RCEM calls for an increase in staffing after survey finds 3 in 5 A&E staff have experienced burnout: The Royal College of Emergency Medicine is calling for UK governments to act now to achieve safe staffing levels in Emergency Departments after a workforce survey found that three in five Emergency Medicine staff say they have experienced high levels of burnout, stress, and exhaustion.
The survey found:
- 73% of respondents indicated workforce pressures in their Emergency Department impacted patient safety before the pandemic.
- 59% of respondents experienced burnout during the second wave of the pandemic.
- 59% described their levels of stress and exhaustion from having worked the second wave as higher than normal.
- In the next two years, 50% are considering reducing their working hours and 26% are considering taking a career break or sabbatical. When asked what prompted them to make this decision, 32% selected workload pressures and 35% selected burnout.
- In the next six years, trainee emergency physicians are considering reducing working hours (57%), taking a career break or sabbatical (45%), working abroad (36%), and changing specialty (25%).
- 69% of clinical leads revealed that locums were being used in their Emergency Department to fill permanent posts.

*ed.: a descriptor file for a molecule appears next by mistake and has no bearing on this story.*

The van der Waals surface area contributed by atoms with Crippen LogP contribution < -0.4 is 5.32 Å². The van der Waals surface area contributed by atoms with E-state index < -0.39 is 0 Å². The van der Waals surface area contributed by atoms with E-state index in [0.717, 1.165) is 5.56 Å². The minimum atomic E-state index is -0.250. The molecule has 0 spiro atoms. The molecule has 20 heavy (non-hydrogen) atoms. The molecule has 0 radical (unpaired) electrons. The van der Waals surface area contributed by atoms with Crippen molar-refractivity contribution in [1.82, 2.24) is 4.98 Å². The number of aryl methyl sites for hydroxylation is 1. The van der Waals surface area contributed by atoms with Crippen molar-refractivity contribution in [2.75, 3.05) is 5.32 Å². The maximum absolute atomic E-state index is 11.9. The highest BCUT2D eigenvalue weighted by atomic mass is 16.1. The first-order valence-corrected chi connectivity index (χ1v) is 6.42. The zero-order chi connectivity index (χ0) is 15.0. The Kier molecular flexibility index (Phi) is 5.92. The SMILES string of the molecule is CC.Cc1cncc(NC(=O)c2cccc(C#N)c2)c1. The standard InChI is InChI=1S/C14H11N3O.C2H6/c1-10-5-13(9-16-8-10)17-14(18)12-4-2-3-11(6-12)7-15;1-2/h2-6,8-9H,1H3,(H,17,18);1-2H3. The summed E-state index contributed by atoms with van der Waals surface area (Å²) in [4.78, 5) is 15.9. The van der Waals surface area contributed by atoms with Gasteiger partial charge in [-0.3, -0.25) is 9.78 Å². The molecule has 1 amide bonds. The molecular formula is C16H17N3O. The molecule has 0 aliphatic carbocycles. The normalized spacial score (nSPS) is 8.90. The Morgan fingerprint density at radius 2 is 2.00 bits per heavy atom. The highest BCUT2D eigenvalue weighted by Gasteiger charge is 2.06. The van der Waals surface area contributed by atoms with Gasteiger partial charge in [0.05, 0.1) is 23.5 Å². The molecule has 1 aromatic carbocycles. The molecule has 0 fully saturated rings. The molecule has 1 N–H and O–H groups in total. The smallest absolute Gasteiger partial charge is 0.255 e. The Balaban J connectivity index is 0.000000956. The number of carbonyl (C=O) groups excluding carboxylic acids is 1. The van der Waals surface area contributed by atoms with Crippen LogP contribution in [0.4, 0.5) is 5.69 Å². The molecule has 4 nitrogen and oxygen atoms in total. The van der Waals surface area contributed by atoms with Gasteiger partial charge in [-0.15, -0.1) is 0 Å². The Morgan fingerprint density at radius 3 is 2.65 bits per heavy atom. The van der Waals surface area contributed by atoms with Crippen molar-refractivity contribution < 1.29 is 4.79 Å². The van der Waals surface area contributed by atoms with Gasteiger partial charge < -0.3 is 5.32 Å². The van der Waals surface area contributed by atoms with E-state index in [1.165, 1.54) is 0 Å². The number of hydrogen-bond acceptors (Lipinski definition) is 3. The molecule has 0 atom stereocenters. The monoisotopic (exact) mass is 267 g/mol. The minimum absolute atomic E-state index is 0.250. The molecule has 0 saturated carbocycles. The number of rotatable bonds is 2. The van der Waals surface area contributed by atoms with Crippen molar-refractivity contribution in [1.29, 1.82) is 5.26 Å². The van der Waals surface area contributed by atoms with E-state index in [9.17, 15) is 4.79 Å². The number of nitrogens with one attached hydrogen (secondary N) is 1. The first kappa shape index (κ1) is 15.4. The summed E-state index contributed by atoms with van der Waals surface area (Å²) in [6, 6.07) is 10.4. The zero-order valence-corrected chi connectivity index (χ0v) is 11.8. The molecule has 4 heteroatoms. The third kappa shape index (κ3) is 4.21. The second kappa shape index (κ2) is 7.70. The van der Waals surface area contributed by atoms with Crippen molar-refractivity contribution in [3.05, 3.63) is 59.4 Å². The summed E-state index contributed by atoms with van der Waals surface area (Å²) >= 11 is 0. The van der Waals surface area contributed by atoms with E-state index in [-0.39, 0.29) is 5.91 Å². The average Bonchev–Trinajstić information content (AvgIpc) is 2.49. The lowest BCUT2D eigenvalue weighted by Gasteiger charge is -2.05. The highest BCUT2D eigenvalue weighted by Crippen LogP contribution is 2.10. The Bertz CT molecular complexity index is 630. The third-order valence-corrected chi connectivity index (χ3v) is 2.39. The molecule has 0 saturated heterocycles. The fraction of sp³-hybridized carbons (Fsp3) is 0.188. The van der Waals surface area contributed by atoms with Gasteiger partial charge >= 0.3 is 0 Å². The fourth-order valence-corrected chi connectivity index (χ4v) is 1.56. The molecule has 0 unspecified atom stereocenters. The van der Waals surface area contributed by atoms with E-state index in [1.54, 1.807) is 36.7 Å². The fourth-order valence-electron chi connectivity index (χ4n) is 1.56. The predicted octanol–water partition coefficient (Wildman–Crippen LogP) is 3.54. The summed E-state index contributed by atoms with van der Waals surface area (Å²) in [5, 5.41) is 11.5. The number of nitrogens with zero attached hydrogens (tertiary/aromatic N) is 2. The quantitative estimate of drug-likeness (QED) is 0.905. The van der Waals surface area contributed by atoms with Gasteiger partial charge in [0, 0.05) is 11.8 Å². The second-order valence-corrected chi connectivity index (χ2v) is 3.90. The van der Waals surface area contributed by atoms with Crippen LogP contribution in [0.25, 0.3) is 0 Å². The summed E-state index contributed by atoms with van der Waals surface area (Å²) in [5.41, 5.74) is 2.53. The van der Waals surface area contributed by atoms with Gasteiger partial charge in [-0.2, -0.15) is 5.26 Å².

Dr Katherine Henderson, President of the Royal College of Emergency Medicine, said:
“The workforce survey reveals the scale of the problem in the Emergency Medicine specialty with burnout and retention of staff. The fact that half of Emergency Medicine staff are considering reducing their hours in the near future and over one quarter are considering taking a career break, is deeply worrying.
“Emergency Medicine has always been an exciting yet challenging career, but the intensity of the pandemic and the current severity of the pressures has exacerbated these challenges vastly and increased burnout and exhaustion among staff, and ultimately discouraged existing staff from continuing their career in the specialty.
“The response from the survey clearly show that operational pressures are seen by staff as the most significant reason for considering reducing hours, changing careers, or retiring early. Therefore, we must make Emergency Medicine a sustainable career and improve staff retention.